Unless otherwise noted, Scripture quotations are from the New American Standard Bible, 1995 edition.
Living by the Spirit rather than living by the flesh is a central theme of the New Testament. Much of Galatians 5 is devoted to the subject, and it could be argued that the whole letter is summed up in "Are you so foolish, having begun in the Spirit, are you now completed in the flesh" (Gal. 3:3). In Romans, walking by the Spirit in chapter 8 is the answer to the sin problem in chapter 7 (esp. 8:2-4).
More practically, how to overcome the flesh and its desires is the greatest battle most Christians face. Supposedly, our old man was crucified with him, and the "body of sin" is done away with so that we are "freed from sin" (Rom. 6:6-7). Often, though, the old man seems quite healthy, and the "body of sin" gives us fits!
I have an answer for you.
The New International Version, and perhaps others, uses "sinful nature" rather than "flesh" in several places in the New Testament. Even where it does not actually use "sinful nature,' such as in Galatians 5, the NIV adds a note saying:
In contexts like this, the Greek word for flesh (sarx) refers to the sinful state of human beings, often presented as a power in opposition to the Spirit" (Gal. 5:13, footnote).
This translation is a problem on two levels. First, in several verses, it makes no sense. For example, in Romans 8:3, we read that God sent his Son in the likeness of "sinful flesh." If we used "sinful nature" there, we would have "in the likeness of sinful sinful nature." At the end of the same verse, we would have "he condemned sin in the sinful nature."
Second, if we read through Romans 7, we will see that the problem is not that our flesh is sinful nature. Instead, sin itself "produced in me all kinds of coveting" (v. 8). Sin itself "revived" (v.9). Sin itself "deceived me, and through [the commandment] killed me." Paul's conclusion is that "If what I don't desire, that I do, it is no longer I that do it, but sin which dwells in me." Therefore, when he gives the answer to this problem in Romans 8:3, he says Jesus condemned "sin in the flesh," not the flesh itself.
Once we come to Christ, the "body of sin" really is done away with and we really are freed from sin (Rom. 6:6-7). What we are not freed from is our flesh, which is not our sin nature, but literally our flesh, i.e., our body.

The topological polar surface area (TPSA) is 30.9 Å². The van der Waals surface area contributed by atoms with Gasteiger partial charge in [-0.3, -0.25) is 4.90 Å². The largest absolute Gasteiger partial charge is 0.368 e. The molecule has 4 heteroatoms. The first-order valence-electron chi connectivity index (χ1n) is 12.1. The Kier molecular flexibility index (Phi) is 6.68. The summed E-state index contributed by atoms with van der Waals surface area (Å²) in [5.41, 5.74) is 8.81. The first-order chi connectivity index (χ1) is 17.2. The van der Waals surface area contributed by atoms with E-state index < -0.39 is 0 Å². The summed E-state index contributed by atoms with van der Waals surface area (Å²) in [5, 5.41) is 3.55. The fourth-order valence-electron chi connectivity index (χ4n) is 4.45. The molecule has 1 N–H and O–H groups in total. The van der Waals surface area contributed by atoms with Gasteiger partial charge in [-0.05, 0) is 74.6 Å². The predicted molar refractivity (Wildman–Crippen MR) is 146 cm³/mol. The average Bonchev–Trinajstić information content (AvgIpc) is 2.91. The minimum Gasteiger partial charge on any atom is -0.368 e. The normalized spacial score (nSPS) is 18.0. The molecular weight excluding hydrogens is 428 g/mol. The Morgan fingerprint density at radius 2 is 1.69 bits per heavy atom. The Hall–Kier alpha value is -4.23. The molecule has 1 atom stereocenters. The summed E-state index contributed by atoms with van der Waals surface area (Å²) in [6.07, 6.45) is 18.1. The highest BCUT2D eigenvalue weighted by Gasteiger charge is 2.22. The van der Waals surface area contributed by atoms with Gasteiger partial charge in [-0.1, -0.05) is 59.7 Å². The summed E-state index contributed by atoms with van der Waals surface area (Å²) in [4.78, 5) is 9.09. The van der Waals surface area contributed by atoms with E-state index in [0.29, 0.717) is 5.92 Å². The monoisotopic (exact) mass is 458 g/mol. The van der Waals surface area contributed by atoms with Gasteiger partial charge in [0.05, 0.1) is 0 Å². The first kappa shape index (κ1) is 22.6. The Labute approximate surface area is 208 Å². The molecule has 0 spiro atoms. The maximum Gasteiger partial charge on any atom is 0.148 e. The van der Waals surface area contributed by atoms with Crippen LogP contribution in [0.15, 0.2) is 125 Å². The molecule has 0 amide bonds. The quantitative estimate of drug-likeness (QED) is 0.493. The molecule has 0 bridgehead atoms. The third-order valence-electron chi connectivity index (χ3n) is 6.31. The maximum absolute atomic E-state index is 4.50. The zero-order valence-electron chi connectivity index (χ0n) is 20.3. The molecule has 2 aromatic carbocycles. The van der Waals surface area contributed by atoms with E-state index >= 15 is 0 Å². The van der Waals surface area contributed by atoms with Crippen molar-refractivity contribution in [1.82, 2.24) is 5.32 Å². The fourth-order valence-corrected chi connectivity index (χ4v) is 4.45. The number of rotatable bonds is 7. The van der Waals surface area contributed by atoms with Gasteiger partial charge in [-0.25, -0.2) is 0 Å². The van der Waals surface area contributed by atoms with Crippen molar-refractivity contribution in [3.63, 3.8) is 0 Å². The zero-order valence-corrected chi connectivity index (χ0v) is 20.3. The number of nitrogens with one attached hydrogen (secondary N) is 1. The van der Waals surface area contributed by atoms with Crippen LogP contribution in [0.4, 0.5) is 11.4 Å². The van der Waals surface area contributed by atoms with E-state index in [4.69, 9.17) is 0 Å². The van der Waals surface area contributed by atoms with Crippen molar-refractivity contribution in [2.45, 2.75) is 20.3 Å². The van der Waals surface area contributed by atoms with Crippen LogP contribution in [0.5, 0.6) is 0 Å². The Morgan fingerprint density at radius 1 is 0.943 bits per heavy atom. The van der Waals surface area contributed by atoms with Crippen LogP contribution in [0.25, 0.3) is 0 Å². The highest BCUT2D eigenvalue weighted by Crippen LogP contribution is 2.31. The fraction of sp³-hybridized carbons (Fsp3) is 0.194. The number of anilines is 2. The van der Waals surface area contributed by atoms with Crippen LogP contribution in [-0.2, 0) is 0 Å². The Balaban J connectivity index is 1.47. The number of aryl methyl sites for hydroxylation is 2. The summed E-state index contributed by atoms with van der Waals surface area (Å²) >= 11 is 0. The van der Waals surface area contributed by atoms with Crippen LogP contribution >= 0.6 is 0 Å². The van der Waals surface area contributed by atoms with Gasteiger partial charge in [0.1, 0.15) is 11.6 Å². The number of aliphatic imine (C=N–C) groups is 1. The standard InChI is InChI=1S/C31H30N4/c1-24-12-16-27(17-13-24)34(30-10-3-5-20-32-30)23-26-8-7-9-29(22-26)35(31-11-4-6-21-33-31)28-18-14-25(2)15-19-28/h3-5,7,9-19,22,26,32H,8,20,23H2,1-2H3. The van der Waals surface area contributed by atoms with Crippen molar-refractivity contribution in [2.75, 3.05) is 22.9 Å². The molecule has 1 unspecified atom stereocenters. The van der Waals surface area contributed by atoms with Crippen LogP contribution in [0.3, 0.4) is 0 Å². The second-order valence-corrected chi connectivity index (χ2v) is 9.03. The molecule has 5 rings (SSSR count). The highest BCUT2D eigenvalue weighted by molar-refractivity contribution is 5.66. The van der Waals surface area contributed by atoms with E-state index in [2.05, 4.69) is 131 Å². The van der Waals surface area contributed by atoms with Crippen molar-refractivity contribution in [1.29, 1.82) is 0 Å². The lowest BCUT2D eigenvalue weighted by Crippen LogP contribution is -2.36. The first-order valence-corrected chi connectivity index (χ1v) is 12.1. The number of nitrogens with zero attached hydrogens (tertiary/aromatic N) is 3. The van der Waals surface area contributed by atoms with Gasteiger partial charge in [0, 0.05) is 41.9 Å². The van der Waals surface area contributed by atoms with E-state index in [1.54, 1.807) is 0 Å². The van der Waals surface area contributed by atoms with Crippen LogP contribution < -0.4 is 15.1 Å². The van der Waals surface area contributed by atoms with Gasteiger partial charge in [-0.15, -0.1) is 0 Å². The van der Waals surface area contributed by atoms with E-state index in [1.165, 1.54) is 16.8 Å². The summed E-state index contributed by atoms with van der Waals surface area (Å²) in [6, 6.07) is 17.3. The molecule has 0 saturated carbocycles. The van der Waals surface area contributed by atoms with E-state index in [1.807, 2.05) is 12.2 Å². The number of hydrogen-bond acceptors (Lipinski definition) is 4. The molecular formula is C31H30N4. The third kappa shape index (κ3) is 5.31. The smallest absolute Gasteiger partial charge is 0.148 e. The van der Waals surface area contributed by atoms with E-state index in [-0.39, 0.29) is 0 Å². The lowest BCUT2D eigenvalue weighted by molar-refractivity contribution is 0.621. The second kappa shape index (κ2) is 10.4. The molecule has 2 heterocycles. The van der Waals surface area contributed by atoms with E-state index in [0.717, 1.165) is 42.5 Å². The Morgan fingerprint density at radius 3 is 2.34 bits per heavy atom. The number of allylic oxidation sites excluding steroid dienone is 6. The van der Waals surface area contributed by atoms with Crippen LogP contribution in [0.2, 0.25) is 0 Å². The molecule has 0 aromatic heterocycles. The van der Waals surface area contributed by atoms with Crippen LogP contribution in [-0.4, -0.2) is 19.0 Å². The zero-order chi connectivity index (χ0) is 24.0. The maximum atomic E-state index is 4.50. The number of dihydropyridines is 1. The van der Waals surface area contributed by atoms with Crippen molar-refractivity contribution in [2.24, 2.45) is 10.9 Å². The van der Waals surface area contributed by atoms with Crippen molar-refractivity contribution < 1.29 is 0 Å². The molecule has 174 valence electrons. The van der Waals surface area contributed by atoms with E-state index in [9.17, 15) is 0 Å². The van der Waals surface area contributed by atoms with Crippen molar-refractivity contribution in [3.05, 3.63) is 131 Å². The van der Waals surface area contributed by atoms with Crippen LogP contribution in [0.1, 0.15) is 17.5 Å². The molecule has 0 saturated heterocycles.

Before you were a Christian, your bodily desires were empowered by sin which dwelt in you. Romans 7 describes the slavery this produces. We want to do what is good, but we cannot. By the end of the chapter, he cries out, "Who will deliver me from this body of death!"
Some Christians believe that the answer to this question is "no one." They believe that Romans 7 is describing Paul's experience as a Christian. That idea would contradict both Romans 6 and Romans 8. Paul's answer to the question is, "Thanks be to God, Jesus is going to deliver me from this body of death" (Rom. 7:25 in my words). He then spends Romans 8 explaining just how Jesus delivered us from this body of death.
He delivered us by condemning sin in the flesh and giving us the Holy Spirit. He did not condemn the flesh, which is our body, and which we must have to live in and interact with this world. Our body has desires, some of them very strong desires, but those desires are no longer empowered by the sin which used to dwell in our flesh.
We still need to overcome the desires of the flesh. Now, though, the sin that made your body master over you has been condemned. You have been given the Holy Spirit to "put to death the deeds of body" (Rom. 8:13). Jesus broke the power of sin so that would have no mastery over you, gave you the Holy Spirit, and now your job is to put to death the deeds of the body through the Spirit. The situation this creates is: